The peperomia hope is a lovely houseplant that looks like a succulent but is actually an epiphyte. Like many peperomias, it is often considered a succulent because it has similar characteristics especially its thick leaves that like to store water. However, it isn’t a succulent.
That said, it makes for a great houseplant because of its versatility. Its trailing stems and small round leaves make it perfect for hanging baskets, pots in high shelves and even terrariums. It is also its stems and foliage that make it very attractive.
The peperomia hope is a cross between the peperomia deppeana and peperomia quadrifolia. It is also only one of over 1,000 species of peperomia plants. Thus, you can actually make an entire collection of them and have none of them looking exactly alike.
As mentioned, the peperomia hope is a small plant. It grows up to about a foot tall and spreads out to around 8 inches around. This, along with being easy to care for, makes it perfect for beginners.
Peperomia Hope Plant Care
Peperomia Hope Light
If you look around the internet, you’ll see lighting recommendations for the peperomia hope ranging from low light to medium to bright light. So which is it?
After some experimenting, bright light is where it does best. However, you want to keep it away from direct sunlight. Too much bright, direct light will cause its round leaves to lose their luster and leave you with a dull look.
As such, the west and south facing windows are the best spots for the plant. But, always make sure to keep it between 3 to 6 feet away from the window. How far will depending on the angle at which the sun enters your home at different times of the day. As the sun moves through noon till the later afternoon, the angle of its rays changes as well.
Similarly, an east facing window does well. Although the west and south do better, especially during the cooler times of the year.
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Peperomia Hope Temperature & Humidity
In addition to bright light, the peperomia hope does best in indoor conditions. That’s because this gives I and ideal temperature of about 65 to 75 degrees (which most home have). In contrast, outdoor weather isn’t always the best for it.
If you live in USDA zones 10 through 12, then you can leave the plant outside all year long. However, make sure to keep it away from direct sunlight. As such, somewhere that’s bright with some kind of shade works best. You can also keep them under trees for dapple lighting.
Additionally, providing it with moderate to high humidity lets it grow at tis best. You want to keep relative humidity levels at least 50%. But, 65% or a little higher works really well from experience.
As with other peperomias, this one is native to the tropical regions of Central and Southern America. Thus, keeping it in conditions similar to what it is used to allows it to feel most at home.
source: wikimedia commons
Peperomia Hope Watering
Watering is by far the most important thing to be careful with this plant.
When it comes to watering, your peperomia hope likes regular watering. That’s because it gets wet quite a bit in the native forest environment it comes from. However, it doesn’t like having wet feet.
Thus, you always want to wait until the soil dries before watering again. Watering too much or too often causes it to become waterlogged. And when the plant sits too long in water, it runs the risk of root rot.
Because the plant has a small root system compared to the size of its upper portion, it can easily be overwhelmed by soil that’s too wet or stays wet. When either happens, its leaves will start to droop and its stem becomes soft or soggy.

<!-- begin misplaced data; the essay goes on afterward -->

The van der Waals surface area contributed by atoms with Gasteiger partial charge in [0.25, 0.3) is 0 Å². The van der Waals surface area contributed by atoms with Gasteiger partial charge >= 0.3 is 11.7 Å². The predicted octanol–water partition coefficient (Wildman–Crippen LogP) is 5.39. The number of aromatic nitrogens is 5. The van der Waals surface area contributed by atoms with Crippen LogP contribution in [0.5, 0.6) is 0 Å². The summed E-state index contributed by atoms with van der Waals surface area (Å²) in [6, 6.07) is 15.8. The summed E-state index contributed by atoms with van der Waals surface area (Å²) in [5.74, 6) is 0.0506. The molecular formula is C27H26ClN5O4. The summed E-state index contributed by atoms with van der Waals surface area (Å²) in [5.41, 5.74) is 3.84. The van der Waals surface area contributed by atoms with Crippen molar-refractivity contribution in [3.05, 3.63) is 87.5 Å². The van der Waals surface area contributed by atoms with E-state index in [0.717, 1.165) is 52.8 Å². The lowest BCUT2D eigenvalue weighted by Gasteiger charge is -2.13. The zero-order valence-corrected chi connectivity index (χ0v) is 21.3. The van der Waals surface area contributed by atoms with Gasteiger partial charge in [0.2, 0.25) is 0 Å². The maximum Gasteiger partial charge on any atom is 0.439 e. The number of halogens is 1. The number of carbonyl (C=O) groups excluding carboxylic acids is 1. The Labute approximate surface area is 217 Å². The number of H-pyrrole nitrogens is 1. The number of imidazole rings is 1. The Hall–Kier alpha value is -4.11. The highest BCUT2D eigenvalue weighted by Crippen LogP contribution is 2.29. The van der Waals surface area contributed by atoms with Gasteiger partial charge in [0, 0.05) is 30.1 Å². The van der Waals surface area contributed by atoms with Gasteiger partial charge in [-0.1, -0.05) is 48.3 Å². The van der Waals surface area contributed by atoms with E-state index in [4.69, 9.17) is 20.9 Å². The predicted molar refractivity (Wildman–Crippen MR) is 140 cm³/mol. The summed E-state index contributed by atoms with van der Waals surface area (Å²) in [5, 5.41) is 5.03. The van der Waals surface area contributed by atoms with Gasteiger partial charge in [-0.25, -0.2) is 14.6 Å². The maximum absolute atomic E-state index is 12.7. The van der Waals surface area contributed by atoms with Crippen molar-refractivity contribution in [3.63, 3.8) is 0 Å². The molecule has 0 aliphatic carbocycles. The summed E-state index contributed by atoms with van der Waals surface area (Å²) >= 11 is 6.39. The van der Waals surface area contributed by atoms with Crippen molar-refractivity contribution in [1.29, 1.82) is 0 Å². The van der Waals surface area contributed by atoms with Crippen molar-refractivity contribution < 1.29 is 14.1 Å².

So, the best way to avoid all these problems is to always check the soil before watering. You can do so by sticking your finger into the soil down 2 inches deep. If the soil is dry, then it is time to water. If not, wait then check again in a couple of days.
When you do water your plant, always make sure to use room temperature water. Water that’s too hot or too cold are both no-nos. Also, you don’t want to water from above the plant such that you get the foliage very wet.
Instead, water the soil. And, make sure that the leaves don’t come into contact with the wet soil. Leaves that stay wet for long periods of time become susceptible to fungal problems.
In some cases, this trailing leaves become overly dense it can become hard to see the soil. Here, you have two options.
- Carefully work your way in to get to the soil. This may or may not work depending on how dense the clumps are. It may also take some creative repositioning of the stems.
- Water from below. This entails putting a tray filled with water under the pot. Doing so allows the soil to slowly seep the water from the tray. After a few minutes, depending on how big your plant and pot are, you’ll notice that the top of the soil becomes moist. This method, while more time consuming, is both hands-off (you don’t need to do the watering yourself) and less risky when it comes to root rot.
Last but not least, be aware that your plant the plant will want more water during its growing seasons (spring through fall). And, less during the winter. In fact, watering from below works really well during cold weather.
NOTE: The plant’s leaves are somewhat good at collecting dust. When this happens, you can wipe them manually. Although, doing so is somewhat of a pain and time consuming because the foliage are so small and there are so many of them. Thus, a better way is to put the plant in the sink and give it a quick shower. However, make sure to let the foliage dry as quickly as possible.
Your peperomia hope grows best is soil that’s loose and well-draining. Thus, it is a good idea to choose a high quality potting mix. You can likewise add some perlite and bark to make it better.